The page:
AI Is About to Make Video Ads a Lot Less Annoying
No one likes having their streaming video experience interrupted by pre-roll advertising that doesn’t appropriately match the content and video duration; it can be inherently disruptive. In fact, a 2017 report from IPG Mediabrands’ Media Lab found that 65% of pre-roll ads are skipped. This is challenging for streaming video platforms and content publishers that want to provide an optimal viewer experience, but need to monetize their content too.
So what’s an alternative?
While ad-free subscription models have worked for some platforms—notably Amazon (AMZN) Prime and Netflix—they’re hardly a panacea. Three years after its launch, for example, YouTube’s subscription service YouTube Red still only accounts for 7% of the company’s revenue. Smaller subscription services are beset with high customer churn as viewers skip from free trial to free trial. “Subscription fatigue”—the particular type of exhaustion customers experience from paying too many fees to too many platforms—is rife.
Luckily for platforms, creators, and users alike, artificial intelligence (AI) presents an answer—and that is to move advertising inside TV shows rather than just around them. Product placement is nearly as old as television itself. However, AI may soon put a new spin on that time-tested strategy, making it scalable, measurable, and personalized in the way that pre-roll ads are today.
If you’ve used an augmented reality (AR) app like Pokémon Go, you’ve already experienced the power of surface detection technology. This AI-powered tool is what allows the app to place a Pikachu on the real-life table you see through your camera lens, rather than leaving them floating in space. Earlier this year, Apple (AAPL) announced it was enhancing its AR toolkit for developers to enable detection of vertical surfaces, too. That means AR apps can make posters appear on walls or paint them with splashy colors and designs, and already, the technology has been used to create more interactive advertising experiences.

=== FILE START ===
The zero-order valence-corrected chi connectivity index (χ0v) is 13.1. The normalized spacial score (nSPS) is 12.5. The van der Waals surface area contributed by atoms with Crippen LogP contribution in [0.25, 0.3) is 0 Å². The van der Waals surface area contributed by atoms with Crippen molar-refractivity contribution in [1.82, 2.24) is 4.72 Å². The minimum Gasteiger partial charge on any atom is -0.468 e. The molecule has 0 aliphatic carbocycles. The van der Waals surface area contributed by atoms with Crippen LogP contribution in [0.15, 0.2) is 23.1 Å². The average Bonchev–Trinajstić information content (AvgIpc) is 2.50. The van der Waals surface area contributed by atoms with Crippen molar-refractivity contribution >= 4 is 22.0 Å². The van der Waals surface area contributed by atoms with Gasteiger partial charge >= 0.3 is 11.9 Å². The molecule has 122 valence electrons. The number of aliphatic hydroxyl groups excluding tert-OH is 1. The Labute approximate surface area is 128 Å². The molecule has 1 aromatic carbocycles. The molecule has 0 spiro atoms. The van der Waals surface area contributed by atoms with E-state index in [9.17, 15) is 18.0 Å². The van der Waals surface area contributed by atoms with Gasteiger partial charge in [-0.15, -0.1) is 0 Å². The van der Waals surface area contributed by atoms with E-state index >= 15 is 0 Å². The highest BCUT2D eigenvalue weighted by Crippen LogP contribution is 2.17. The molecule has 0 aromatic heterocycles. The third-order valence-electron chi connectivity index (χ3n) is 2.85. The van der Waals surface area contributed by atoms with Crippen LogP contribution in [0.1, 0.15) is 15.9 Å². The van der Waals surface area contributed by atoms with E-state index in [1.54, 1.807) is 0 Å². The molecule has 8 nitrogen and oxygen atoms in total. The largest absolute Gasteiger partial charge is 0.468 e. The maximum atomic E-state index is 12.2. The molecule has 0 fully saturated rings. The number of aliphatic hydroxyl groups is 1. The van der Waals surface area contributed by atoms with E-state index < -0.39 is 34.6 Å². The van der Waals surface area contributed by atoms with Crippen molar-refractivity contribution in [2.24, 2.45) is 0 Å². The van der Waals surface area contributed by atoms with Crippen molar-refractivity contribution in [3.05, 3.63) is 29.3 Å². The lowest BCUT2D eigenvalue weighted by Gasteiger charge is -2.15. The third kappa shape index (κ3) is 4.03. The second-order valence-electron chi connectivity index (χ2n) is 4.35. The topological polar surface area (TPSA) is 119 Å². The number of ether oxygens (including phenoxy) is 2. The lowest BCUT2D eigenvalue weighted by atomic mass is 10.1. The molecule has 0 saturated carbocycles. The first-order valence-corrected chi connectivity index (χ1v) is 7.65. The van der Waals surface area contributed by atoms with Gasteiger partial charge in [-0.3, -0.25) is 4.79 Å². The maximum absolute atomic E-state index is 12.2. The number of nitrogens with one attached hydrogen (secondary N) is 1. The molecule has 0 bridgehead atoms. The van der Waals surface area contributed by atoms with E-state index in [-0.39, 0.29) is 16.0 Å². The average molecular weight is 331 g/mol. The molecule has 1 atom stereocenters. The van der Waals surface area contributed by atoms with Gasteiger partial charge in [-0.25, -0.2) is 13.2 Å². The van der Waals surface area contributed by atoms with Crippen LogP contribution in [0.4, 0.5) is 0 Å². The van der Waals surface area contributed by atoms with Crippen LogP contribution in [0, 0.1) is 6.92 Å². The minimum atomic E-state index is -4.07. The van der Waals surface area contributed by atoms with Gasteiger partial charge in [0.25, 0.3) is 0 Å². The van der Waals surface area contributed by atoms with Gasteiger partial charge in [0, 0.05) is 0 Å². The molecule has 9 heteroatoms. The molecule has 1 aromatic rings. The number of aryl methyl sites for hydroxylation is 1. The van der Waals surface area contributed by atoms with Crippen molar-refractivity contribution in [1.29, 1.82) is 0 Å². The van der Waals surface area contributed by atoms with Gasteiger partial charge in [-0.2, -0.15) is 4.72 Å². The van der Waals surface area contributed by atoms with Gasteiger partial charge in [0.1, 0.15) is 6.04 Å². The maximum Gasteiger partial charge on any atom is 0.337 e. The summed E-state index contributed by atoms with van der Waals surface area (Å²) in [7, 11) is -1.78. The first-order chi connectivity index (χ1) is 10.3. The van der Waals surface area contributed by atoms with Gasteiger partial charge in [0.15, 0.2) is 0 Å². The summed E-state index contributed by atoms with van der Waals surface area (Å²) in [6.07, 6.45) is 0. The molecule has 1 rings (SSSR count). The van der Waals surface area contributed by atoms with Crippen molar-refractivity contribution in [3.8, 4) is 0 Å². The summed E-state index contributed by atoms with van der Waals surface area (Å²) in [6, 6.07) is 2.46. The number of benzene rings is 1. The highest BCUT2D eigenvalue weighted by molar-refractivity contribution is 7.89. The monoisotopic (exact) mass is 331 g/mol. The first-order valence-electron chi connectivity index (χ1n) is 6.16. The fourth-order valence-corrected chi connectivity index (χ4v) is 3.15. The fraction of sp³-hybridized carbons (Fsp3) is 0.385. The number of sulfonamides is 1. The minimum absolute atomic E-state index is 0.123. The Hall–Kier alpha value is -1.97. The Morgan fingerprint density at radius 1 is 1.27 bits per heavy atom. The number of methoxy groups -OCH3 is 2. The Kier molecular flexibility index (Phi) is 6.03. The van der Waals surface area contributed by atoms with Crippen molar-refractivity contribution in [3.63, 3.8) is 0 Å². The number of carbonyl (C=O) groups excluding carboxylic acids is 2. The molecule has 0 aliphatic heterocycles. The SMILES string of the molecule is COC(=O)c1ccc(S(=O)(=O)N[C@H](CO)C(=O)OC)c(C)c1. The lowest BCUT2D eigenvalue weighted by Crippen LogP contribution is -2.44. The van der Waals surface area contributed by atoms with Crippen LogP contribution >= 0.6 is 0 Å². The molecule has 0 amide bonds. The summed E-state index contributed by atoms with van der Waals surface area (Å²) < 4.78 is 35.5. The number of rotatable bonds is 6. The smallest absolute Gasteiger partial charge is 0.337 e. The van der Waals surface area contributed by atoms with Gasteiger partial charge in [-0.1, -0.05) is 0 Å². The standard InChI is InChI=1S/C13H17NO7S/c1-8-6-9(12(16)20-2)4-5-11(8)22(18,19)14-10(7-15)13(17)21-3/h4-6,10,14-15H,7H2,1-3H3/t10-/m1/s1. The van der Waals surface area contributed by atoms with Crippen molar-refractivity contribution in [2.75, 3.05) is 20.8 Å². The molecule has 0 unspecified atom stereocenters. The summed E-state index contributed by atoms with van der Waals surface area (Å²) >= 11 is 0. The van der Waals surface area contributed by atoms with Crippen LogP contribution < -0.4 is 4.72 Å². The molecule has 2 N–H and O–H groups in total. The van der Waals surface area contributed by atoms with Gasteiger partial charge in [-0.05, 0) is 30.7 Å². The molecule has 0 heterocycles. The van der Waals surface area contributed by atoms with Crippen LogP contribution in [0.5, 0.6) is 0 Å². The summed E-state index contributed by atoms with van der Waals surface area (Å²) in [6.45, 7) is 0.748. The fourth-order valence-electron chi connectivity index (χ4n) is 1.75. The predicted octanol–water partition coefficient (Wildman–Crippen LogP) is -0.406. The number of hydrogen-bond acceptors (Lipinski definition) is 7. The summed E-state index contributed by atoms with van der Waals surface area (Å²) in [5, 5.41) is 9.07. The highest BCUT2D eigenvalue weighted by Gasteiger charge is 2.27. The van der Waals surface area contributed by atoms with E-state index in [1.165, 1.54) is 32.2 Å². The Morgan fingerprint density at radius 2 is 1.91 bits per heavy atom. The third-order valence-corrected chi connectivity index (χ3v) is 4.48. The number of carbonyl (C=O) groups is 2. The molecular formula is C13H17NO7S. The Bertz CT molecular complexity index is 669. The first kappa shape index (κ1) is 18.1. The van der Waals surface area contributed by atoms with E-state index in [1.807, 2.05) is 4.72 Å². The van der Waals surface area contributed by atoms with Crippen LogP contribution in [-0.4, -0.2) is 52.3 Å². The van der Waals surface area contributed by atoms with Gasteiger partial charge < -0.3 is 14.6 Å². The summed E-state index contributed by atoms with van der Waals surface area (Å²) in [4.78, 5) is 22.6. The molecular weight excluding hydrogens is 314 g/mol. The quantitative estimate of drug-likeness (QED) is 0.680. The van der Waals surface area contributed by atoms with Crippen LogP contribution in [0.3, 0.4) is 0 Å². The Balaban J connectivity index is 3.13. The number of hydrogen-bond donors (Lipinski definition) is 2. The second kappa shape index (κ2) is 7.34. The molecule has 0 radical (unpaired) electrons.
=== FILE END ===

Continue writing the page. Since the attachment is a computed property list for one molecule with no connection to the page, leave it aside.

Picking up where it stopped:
That same technology will soon be used to automate the placement of unobtrusive ads in the background of TV shows and movies. Studios won’t have to change anything about how they film or edit their content; however, when the final video is delivered to the viewer on a smart TV or other connected device, ad servers will use surface detection technology to insert products or advertising directly into specific scenes. For instance, a server could put a bottle of a particular soda on a character’s kitchen table or fill in a billboard outside her window with a subtle ad. What’s more, all of those insertions would be personalized, so no two viewers see the same exact thing. A music fan might see an ad for a new hip-hop album on that billboard, while someone who’s recently searched for auto dealerships in her area might see a car ad. If successful, such insertions could eventually replace interruptive commercial breaks.
This type of programmatic product placement is likely to start hitting your smart TV screen in a year or two. The technology is there—it’s just a question of advertisers and content creators getting on board. Right now, many of them are still hesitant to cede control over ad placement to AI algorithms. However, with mounting pressure to make online content more profitable, it’s only a matter of time until the most forward-thinking among them begin experimenting with these types of solutions. When that ultimately happens—and leads to widespread adoption—it’ll be a big win for users and companies alike, bringing a more relevant ad experience and greater monetization opportunities for publishers.
The key to the latter will be tight integration of in-episode ads with other technology in the home. That music fan should be able to click the billboard on their smart TV screen—or just point their smartphone at it—to see options for buying that album on an online streaming service like Spotify (SPOT). Studies show that most viewers are already using another device while watching TV, so why not involve that device directly in the experience?
Plus, with the upcoming arrival of 5G wireless networks—which will have faster download speeds than most broadband—consumers may watch more high-definition video on their phones and tablets anyway. Smart speakers and digital assistants could get in on the act, too, integrating tightly with smart TVs and devices to smooth each viewer’s path from viewing an ad to making a purchase.
Streaming video is on track to make up 82% of all consumer IP traffic by 2021. Increasingly, it’s the dominant form of media online. That means that a bad user experience for video—riddled with annoying, glitchy, or just plain obtrusive ads—is a bad user experience for the Internet, full stop. By making ads more streamlined and subtle, programmatic product placement and other AI-driven technologies won’t just help publishers monetize content more effectively. They’ll make the Internet a better place for companies and users alike.
Ralf Jacob is head of digital media services at Oath.